Ernest L. Whitaker, Petitioner, v. Merit Systems Protection Board, Respondent, 784 F.2d 1109 (Fed. Cir. 1986)

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US Court of Appeals for the Federal Circuit - 784 F.2d 1109 (Fed. Cir. 1986) Feb. 26, 1986

Jeffrey M. Hamberger, Kamerow & Kamerow, P.C., Washington, D.C., argued for petitioner. With him on the brief was Jacob A. Kamerow.

Paul G. Streb, Merit Systems Protection Board, Washington, D.C., argued for respondent. With him on the brief were Evangeline W. Swift, General Counsel and Mary L. Jennings, Associate General Counsel for Litigation.

Before RICH, Circuit Judge, SKELTON, Senior Circuit Judge, and NIES, Circuit Judge.

SKELTON, Senior Circuit Judge.


The decision of the Merit Systems Protection Board (Board), Docket Number DC07528410492, dismissing Ernest L. Whitaker's (petitioner's) appeal from a decision of the General Services Administration removing him from his job as a Federal Protective Officer as not within the Board's jurisdiction because he had previously elected arbitration, is affirmed.


Petitioner Ernest L. Whitaker was separated from his position as a Federal Protective Officer, GS-5, with the General Services Administration (GSA), National Capitol Region, Office of Public Buildings and Real Property, effective May 18, 1984, as a consequence of his pleading guilty to, and being found guilty of, the felony of Carrying a Pistol Without a License. This conviction prohibited petitioner from lawfully carrying a firearm, which was required in this position. In addition, it was discovered that petitioner did not have a valid automobile driver's license from the District of Columbia where he resided. His job required him to drive a car.

On April 4, 1984, Mr. Alvin C. Turner, Director, Federal Protection and Safety Division, in a signed letter to petitioner, proposed to remove him from his position. Mr. Turner stated in his letter, inter alia, that petitioner's felony firearm conviction violated GSA Standards of Conduct and impaired petitioner's job performance, trustworthiness, and the ability of GSA to perform its mission. Mr. Paul E. Garrison, petitioner's designated union representative, replied in writing on April 18, 1984, to Mr. Turner's letter of April 4, 1984. Mr. Garrison stated in his letter of response, that he was representing petitioner in the proposed action to separate petitioner from the service. In addition, Mr. Garrison acted on behalf of petitioner as his representative a number of times after April 18, 1984, including petitioner's election of expedited arbitration; the cancellation of petitioner's election of expedited arbitration; later appealing to the Board; and the seeking of reinstatement of expedited arbitration after the Board denied the appeal for lack of jurisdiction.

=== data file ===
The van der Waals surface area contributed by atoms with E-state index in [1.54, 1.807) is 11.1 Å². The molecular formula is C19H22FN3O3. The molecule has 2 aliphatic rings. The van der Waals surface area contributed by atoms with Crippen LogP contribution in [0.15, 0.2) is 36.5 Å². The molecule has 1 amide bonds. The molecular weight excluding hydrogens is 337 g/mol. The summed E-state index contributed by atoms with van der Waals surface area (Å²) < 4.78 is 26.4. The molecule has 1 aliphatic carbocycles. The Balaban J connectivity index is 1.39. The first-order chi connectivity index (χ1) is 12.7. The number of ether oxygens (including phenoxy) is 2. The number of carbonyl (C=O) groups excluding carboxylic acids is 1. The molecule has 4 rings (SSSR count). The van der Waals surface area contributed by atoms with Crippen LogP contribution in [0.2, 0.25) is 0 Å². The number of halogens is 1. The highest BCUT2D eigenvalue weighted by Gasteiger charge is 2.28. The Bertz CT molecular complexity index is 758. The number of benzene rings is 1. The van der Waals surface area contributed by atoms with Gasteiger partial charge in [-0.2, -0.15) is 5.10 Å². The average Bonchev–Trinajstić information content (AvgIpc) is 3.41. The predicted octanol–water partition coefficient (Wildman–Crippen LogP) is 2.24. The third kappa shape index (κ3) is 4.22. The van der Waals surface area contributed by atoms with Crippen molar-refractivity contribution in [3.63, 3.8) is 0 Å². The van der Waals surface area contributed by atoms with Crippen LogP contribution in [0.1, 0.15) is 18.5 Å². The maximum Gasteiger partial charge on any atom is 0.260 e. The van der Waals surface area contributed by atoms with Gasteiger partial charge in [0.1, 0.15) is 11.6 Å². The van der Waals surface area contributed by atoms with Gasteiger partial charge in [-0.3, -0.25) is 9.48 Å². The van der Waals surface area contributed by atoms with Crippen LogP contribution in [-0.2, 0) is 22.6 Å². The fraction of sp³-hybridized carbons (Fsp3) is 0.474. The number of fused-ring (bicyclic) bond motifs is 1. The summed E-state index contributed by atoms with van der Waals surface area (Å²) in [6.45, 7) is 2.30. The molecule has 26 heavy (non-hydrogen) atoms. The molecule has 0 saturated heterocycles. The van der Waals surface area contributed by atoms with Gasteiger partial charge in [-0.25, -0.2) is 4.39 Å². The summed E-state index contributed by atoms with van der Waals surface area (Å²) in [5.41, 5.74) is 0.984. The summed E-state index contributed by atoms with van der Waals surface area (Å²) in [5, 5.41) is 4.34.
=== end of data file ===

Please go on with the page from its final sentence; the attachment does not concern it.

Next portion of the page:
On appeal to this court, petitioner contends that he had not personally elected arbitration but desired to proceed before the Board. However, he elected to proceed through arbitration when his union representative, Mr. Garrison, invoked expedited arbitration on his behalf on May 18, 1984, the day petitioner was removed, in a signed letter choosing arbitration. Petitioner contends that he is not bound by the acts of his representative.

It is clear that petitioner designated Mr. Garrison to act on his behalf as his representative and knew what he was doing. It is well settled that a person is bound by the consequences of his representative's conduct, which includes both his acts and omissions. See Link v. Wabash Railroad Co., 370 U.S. 626, 633-34, 82 S. Ct. 1386, 1390, 8 L. Ed. 2d 734 (1962); Massingale v. Merit Systems Protection Board, 736 F.2d 1521, 1523 (Fed. Cir. 1984).

Petitioner contested his separation by first electing, in writing, through his representative, to appeal the agency decision removing him from his job by proceeding through expedited arbitration under Article 34, Section 21 of the National Agreement of the American Federation of Government Employees. Under 5 U.S.C. § 7121(e) (1), petitioner could have elected to contest his separation either by appealing to the Board, or through the negotiated grievance procedure, but not both. (Emphasis Supplied). Therefore, the Board correctly decided that it did not have jurisdiction because petitioner had first elected the negotiated grievance procedure. We need not reach the other issues raised by petitioner.

As provided by 5 U.S.C. § 7703(c), the Board's decision may only be reversed by this court if arbitrary, capricious, an abuse of discretion, or otherwise not in accordance with law; obtained without procedures required by law, rule, or regulation having been followed; or unsupported by substantial evidence. Brewer v. United States Postal Service, 647 F.2d 1093, 1096 (Ct. Cl. 1981), cert. denied, 454 U.S. 1144, 102 S. Ct. 1005, 71 L. Ed. 2d 296 (1982). We are satisfied that the record before us does not support any of these conditions, and indeed, adequately supports the Board's decision.



This opinion, issued December 17, 1985 in unpublished form, is reissued for publication in response to a motion